4. Using Visual Reminders: A father confessed that he is someone who carries his temper in his hat and so his kids, 10 year old son and 14 year old daughter are often in the range of firing (angry tirade) over mundane issues. He disclosed that in each room he has put a poster to serve as timely reminder to check his anger. The poster display messages like “No Shouting Zone”, “SMILE PLEASE ”, “Save JOY kill anger” in bold. He confessed that countless time he had returned just before the point of no return by following the practice of throwing his glance at the poster when in an uncontrollable situation. I am sure this idea can be used in many ways depending on the parent’s interest and creativity.
5. Acknowledging anger verbally: A mother of two children aged 9 years and 4 years informed that at those times when she is madly angry with any of her children, she acknowledges her extreme displeasure and anger verbally in a non-threatening way. She voices her feelings at that moment She acknowledged that after stating her feelings conspicuously she feels much calmer and receptive to understand child’s point of view. The simplicity of this approach can be misleading about its effectiveness, but this approach has achieved fast results according to some parents. At the same time many parents have suggested that encouraging children to do the same exercise also work wonders.
6. How angry are you? - express it: Another approach that works fantastically well when both parent and child are seething in anger is to tone down anger by measuring it. To put it simply a father of a 10 year old girl explained that when he and his daughter are at logger heads, he asks her to show how angry is she either by drawing, writing, punching pillows and the likes and he also has to do the same. Then it’s up to each one of them to share their creativity with each other or not. More often than not this exercise leads to hilarious outcome and sets the stage for peaceful discussion. More importantly the angry art work hence made is worth cherishing as something true from the heart ;0)
7. Empowering the child: A friend of mine and a mother of two lovely kids aged 3 and 7 revealed an exciting idea to get the parent back from the trip to fury land just in time. Her approach involves educating the child about extreme anger and its harmful consequences. The clincher is that she has made a rule that whenever she or anyone in the house is caught venting anger inappropriately will be pointed out immediately and will have to choose one of the decided ways to express angry emotions like (writing, drawing and recording the message to name a few). Following this practice as a routine has helped her children become very responsible and watchful of inappropriate words and ways of expression.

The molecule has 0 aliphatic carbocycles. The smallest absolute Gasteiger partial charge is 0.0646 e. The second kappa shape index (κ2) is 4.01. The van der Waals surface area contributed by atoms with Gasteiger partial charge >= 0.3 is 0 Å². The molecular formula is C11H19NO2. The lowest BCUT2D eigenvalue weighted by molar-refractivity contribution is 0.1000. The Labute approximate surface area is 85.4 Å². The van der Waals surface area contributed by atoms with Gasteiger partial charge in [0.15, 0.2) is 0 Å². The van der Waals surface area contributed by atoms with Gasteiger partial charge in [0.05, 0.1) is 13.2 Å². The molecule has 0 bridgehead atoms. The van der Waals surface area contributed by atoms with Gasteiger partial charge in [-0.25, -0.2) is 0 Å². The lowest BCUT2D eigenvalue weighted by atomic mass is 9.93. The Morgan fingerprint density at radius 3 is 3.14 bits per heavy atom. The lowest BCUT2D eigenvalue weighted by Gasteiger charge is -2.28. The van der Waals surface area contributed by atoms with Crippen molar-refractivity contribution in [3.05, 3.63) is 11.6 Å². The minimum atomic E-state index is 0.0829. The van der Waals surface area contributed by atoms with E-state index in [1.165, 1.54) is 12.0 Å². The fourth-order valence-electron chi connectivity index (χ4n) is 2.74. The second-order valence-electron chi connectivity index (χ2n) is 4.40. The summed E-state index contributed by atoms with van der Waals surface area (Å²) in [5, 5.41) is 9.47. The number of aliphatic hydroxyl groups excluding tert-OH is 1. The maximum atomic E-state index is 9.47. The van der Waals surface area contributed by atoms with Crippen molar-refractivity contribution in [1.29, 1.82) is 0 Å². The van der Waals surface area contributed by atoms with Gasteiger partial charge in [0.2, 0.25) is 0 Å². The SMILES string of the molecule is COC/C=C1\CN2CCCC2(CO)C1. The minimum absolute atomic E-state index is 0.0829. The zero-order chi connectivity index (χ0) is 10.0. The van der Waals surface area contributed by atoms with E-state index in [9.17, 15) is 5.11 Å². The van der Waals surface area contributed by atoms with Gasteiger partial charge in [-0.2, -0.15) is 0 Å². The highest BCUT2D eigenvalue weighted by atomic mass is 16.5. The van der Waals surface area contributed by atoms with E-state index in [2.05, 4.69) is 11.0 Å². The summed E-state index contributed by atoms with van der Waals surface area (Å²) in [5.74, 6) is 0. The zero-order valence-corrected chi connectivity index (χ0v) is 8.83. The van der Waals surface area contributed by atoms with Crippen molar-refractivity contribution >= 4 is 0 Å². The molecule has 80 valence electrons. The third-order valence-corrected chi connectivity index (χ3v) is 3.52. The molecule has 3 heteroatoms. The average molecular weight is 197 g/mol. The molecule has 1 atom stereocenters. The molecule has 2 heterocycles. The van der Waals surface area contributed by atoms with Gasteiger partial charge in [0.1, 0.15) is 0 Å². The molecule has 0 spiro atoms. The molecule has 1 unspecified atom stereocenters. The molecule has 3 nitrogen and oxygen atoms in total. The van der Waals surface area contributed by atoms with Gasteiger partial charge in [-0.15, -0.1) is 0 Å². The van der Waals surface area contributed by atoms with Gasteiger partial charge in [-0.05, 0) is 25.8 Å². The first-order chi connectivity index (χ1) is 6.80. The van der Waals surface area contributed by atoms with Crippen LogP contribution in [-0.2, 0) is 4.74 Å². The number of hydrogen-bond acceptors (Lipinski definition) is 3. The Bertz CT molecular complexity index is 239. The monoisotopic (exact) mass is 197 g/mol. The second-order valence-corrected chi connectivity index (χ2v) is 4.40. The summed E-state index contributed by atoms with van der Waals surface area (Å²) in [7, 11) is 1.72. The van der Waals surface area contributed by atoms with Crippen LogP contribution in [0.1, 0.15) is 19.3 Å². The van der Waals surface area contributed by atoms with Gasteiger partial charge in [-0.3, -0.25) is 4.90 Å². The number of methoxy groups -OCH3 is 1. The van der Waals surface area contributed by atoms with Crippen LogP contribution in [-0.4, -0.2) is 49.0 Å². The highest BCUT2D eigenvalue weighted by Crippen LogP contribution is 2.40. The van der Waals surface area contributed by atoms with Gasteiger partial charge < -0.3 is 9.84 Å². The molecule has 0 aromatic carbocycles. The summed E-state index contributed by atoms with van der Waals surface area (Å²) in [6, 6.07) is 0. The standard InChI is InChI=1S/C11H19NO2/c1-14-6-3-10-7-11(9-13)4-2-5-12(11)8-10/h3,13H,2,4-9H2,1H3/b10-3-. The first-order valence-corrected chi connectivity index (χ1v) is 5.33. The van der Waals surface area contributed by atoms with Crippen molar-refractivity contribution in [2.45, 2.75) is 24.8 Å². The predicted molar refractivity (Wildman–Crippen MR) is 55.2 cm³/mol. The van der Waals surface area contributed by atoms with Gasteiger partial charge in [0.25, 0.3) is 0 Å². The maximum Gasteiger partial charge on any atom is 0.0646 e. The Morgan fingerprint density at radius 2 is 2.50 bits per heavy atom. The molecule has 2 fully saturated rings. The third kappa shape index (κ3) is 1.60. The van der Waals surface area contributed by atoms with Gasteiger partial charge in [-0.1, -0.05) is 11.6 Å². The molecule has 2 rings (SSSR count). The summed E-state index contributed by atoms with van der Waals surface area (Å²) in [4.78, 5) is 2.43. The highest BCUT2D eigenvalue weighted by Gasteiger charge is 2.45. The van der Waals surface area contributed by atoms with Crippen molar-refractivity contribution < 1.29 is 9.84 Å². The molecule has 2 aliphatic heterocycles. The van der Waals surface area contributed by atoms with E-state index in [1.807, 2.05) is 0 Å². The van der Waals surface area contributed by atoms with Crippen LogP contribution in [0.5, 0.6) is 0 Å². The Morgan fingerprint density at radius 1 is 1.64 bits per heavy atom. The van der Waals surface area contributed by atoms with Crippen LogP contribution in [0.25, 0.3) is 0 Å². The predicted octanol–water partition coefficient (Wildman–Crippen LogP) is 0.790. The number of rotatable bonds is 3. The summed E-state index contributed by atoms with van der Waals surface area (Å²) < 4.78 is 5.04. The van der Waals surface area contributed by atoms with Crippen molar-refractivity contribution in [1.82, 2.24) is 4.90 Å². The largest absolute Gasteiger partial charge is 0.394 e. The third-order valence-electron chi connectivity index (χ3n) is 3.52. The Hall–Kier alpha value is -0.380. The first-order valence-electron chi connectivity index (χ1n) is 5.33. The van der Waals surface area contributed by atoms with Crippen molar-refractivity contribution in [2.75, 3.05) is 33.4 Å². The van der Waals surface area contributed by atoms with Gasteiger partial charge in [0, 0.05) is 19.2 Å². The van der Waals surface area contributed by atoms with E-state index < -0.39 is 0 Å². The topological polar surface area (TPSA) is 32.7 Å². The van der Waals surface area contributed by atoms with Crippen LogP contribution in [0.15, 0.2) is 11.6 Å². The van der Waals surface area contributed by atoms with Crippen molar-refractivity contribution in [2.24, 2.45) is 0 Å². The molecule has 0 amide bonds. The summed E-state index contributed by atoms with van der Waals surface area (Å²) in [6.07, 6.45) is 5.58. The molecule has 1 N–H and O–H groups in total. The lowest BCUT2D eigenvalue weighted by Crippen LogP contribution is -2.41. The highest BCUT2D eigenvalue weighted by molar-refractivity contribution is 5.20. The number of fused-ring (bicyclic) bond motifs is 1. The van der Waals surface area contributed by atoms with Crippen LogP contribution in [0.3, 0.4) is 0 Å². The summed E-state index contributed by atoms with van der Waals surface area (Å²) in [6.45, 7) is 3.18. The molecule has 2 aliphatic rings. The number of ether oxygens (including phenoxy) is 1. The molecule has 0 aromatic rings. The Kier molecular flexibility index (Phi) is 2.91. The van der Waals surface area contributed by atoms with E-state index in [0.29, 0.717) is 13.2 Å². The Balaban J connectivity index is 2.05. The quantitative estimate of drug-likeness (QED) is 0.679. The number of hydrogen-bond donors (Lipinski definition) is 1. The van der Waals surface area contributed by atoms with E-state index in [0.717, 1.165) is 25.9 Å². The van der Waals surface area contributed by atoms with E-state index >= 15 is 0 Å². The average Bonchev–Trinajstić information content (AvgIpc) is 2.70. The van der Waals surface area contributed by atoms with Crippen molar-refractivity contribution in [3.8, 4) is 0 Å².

Even though these ideas don’t promise to work as a magic pill yet they are proactive ways to be in control of the challenging anger inflated situations between a parent and a child. When the parent is determined to not to let anger come in between him/her and his/her children such approaches come in handy. To make them work a parent may have to try a couple of them and consciously adopt one or two to orchestrate parent-child relationships as melodious tunes to be cherished for the lifetime.
| Jul 24, 2013
I am sure there has been at least one time or more when we have a really rude angry monster coming out of us shouting at our kid and then you realise what are you doing, is this me .your article is very good, we all can control our angry emotions at the right time and bring about a more positive outcome to conversations with our children.
| Jul 25, 2013
I believe anger management is one technique which is difficult to practice especially when we have soft targets in front of us such as kids. Secondly we tend to believe that as parents we know their best, we tend to cross our limits in keeping our point of view by sometimes even yelling, shouting or even slapping. In this process we forget that we are hurting the very being for whom we declare that we know the best. Thirdly in a way we take advantage of the fact that child has no one other than parents as their primary caregivers so he/ she will return to us no matter how we behave. So although difficult yet not impossible to practice all parents should learn anger management techniques for the best interest of the child whom we love and care for and for ourselves too.